Bakelite is worth noting in the series of jet and its imitations, but the use of Bakelite in mourning and sentimental jewels is negligible enough to not worry about it as a direct competitor to jet for collecting.
Developed between 1907 and 1909 by Dr Leo Baekeland, Bakelite is a plastic, consisting of a thermosetting phenol formaldehyde resin, formed from an elimination reaction of phenol with formaldehyde filler. Be sure to test for Bakelite by scratching and receiving a black streak and powder residue. Often the word ‘patent’ is stamped on Bakelite pieces and the hot needle test, which, when applied, will give off the smell of phenol.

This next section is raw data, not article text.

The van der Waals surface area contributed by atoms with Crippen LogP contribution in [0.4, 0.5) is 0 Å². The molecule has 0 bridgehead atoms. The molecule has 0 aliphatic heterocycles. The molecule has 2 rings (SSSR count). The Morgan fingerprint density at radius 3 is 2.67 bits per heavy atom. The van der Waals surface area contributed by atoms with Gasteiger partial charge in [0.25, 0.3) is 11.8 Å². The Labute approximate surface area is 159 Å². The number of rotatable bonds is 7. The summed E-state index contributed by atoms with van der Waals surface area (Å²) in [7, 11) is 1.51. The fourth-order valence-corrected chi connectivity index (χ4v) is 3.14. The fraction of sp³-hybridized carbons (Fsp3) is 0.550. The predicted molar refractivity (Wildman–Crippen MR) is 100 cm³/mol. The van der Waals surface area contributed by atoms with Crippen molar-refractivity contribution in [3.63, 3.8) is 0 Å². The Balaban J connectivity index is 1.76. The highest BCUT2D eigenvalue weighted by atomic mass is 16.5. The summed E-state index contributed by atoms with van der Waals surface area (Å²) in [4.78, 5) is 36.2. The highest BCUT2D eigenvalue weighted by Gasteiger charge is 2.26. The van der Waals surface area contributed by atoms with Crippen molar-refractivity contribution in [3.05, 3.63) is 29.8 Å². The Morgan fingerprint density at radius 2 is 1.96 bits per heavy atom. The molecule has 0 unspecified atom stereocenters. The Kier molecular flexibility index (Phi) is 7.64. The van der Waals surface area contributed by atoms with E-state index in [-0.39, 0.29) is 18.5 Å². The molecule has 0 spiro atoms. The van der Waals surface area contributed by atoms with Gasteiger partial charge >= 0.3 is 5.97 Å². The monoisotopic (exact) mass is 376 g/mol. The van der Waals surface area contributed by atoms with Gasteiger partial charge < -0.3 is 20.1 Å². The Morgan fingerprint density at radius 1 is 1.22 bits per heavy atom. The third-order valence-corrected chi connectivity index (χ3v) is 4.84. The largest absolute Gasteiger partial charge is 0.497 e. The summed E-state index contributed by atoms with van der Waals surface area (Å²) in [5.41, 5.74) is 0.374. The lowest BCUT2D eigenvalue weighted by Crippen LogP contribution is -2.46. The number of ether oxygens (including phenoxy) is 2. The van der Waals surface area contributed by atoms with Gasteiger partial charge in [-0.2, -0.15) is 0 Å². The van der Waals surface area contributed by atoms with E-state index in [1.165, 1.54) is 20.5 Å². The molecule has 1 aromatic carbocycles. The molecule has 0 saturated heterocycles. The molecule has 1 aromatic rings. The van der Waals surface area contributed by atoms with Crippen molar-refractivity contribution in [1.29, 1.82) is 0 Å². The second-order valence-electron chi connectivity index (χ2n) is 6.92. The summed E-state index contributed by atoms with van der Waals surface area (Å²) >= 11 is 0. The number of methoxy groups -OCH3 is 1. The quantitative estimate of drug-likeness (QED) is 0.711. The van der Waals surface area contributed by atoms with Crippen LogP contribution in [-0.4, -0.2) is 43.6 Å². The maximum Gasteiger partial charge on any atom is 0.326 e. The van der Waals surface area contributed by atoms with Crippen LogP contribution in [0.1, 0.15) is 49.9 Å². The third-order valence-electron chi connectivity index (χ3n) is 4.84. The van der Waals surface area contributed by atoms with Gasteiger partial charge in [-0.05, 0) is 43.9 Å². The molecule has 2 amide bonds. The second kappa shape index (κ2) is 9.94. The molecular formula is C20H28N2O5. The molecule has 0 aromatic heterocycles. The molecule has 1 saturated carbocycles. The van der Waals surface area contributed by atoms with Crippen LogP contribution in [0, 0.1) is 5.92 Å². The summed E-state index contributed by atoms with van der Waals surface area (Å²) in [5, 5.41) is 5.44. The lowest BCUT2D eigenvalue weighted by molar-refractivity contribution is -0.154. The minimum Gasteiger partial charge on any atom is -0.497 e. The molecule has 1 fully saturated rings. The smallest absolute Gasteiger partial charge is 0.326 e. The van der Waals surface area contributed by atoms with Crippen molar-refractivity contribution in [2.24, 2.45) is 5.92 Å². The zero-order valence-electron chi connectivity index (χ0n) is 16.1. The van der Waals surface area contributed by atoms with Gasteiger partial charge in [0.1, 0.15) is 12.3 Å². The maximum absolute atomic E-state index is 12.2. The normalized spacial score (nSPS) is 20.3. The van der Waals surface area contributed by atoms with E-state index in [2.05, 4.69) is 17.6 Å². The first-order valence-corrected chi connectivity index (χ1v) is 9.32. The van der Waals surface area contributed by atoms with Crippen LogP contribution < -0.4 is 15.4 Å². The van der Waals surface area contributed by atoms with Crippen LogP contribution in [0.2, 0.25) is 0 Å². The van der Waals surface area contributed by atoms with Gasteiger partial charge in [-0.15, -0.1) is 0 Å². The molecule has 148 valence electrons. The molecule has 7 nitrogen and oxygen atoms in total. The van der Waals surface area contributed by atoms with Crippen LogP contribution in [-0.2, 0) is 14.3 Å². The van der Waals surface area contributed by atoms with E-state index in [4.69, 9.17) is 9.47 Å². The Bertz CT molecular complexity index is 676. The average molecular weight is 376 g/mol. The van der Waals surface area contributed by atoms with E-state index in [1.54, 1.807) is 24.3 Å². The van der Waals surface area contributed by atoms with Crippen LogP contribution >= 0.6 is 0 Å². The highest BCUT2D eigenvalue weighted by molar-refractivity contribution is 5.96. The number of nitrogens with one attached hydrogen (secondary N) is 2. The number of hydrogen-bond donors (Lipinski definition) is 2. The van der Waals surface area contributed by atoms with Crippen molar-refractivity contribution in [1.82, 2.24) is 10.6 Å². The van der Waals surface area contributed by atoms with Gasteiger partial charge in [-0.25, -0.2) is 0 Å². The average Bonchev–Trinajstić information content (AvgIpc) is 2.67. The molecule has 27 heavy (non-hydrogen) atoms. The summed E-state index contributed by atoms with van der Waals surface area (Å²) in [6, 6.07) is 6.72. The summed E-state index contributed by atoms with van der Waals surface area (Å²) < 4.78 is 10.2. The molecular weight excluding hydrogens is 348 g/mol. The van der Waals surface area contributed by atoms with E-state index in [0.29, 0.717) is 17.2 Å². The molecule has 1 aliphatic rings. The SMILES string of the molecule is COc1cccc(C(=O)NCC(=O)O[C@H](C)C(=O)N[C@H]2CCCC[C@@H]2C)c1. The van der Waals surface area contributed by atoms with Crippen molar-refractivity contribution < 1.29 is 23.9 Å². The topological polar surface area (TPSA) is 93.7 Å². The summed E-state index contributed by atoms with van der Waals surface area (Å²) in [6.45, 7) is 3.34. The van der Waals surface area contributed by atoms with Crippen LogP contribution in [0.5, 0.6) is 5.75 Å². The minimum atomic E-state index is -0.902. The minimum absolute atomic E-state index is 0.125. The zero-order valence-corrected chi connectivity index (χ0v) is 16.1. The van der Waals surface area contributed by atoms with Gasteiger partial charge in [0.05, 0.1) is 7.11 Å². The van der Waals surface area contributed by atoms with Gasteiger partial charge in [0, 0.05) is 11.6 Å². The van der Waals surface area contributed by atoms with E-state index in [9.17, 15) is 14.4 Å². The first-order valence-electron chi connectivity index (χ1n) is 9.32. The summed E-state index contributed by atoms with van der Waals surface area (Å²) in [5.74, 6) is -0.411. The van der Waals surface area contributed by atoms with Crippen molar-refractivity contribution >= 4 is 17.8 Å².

Bakelite was widely used in many household and industrial products, its use in jewellery is now considered quite collectable, but I’ll leave that for another website to detail.
However, Bakelite was used for mourning, memorial and sentimental purposes. During the 1930s and 1940s, there was a brief period where photographs were placed inside Bakelite/Celluloid rings, so it became quite an important material in its own right and shouldn’t be seen as a jet imitation.